On Tuesday evening, Slate's "Dear Prudence" columnist, Emily Yoffe, posted this article, which linked women's alcohol consumption to sexual assault. In it, she charges that college-aged women should be advised to curb their alcohol use, because it is a "common denominator" in most cases of rape.
The sheer number of responses to Yoffe indicates that we are starting to change the way we think about this issue.
"Misplaced fear of blaming the victim," she wrote, "has made it somehow unacceptable to warn inexperienced young women that when they get wasted, they are putting themselves in potential peril."
But as the increasingly numerous critics of her post have pointed out, women have repeatedly been told to modify their behavior in order to avoid such tragic consequences.
Yoffe herself addressed the controversy surrounding her argument in a new , saying, "Because of the strong evidence that intoxication and sexual assault are linked and that a kind of predator seeks out intoxicated women, I concentrated on informing young women that avoiding incapacitation could help them stay safe."
What Yoffe fails to recognize, however, is that the information she provided is not new. It's a classic example of victim-blaming. And her response continues to leave unchallenged the dominant framework surrounding this issue.
Yet the article has also led to positive dialogue—from both women and men.
Several writers have used this as an opportunity to bring up an important missing link in traditional discussions of rape and sexual violence: the role of men.
Here are a few of our favorite responses.
- Jessica Valenti, writing for The Nation, brought in the broader context of rape culture: "When we make victims' choices the focus of rape prevention, we make the world a safer place for rapists ... You know why rapists ... rape women? Because they know the victim's community and law enforcement will be less likely to believe them."
- Tyler Kingkade of the Huffington Post offered a male perspective. He wrote, "A woman should not have to fear that if she reaches a certain blood alcohol level, one of her friends, acquaintances or even boyfriend might sexually assault her."
- If you’re in need of some comic relief, BuzzFeed responded to quotes from the article through a series of over-the-top reaction shots in the form of animated GIFs depicting the rapper Drake. The author added, "Women should be able to live in a world where they can drink to their heart's content without having to worry about being violently assaulted." We'll drink (multiple drinks) to that!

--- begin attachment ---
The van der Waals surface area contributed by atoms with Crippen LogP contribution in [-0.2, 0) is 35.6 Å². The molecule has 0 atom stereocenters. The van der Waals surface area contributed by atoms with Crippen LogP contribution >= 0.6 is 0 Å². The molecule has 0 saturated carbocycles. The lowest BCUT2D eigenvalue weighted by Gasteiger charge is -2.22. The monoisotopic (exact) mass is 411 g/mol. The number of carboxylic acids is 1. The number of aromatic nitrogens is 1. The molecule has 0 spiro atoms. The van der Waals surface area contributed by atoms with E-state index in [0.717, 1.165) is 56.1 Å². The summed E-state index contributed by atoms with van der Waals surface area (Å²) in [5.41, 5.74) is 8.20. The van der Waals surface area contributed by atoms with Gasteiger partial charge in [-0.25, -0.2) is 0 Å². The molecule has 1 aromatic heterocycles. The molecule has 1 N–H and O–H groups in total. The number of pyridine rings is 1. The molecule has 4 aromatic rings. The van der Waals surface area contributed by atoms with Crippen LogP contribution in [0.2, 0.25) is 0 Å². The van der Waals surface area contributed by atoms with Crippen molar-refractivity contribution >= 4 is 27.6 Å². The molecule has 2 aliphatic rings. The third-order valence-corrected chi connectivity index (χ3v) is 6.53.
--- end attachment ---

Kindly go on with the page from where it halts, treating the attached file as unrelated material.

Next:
- Amanda Hess, another contributing writer for Slate, had a few things to say: "We can prevent the most rapes on campus by putting our efforts toward finding and punishing those perpetrators, not by warning their huge number of potential victims to skip out on parties."
- The Atlantic Wire's headline put it succinctly: "Slate Forgot That the One Common Factor in Rapes are Rapists."
Rape and sexual assault continue to be a serious issue in our society. The Rape, Abuse, and Incest National Network reports that there are more than 200,000 victims of rape and sexual assault each year in the United States. That's dire news. But the sheer number of responses to Yoffe indicates that we are starting to change the way we think about this issue.
We are far from being free from sexual violence, but by shifting our focus to the perpetrator's behavior, rather than the victim, and by constructively drawing attention to the failure of others to do so, it brings us one step closer to that goal. And the fact that we are seeing the media view it this way is a good sign.
If you want more information on changing the way we think about gender and violence, check out this TED talk by Jackson Katz, Ph.D.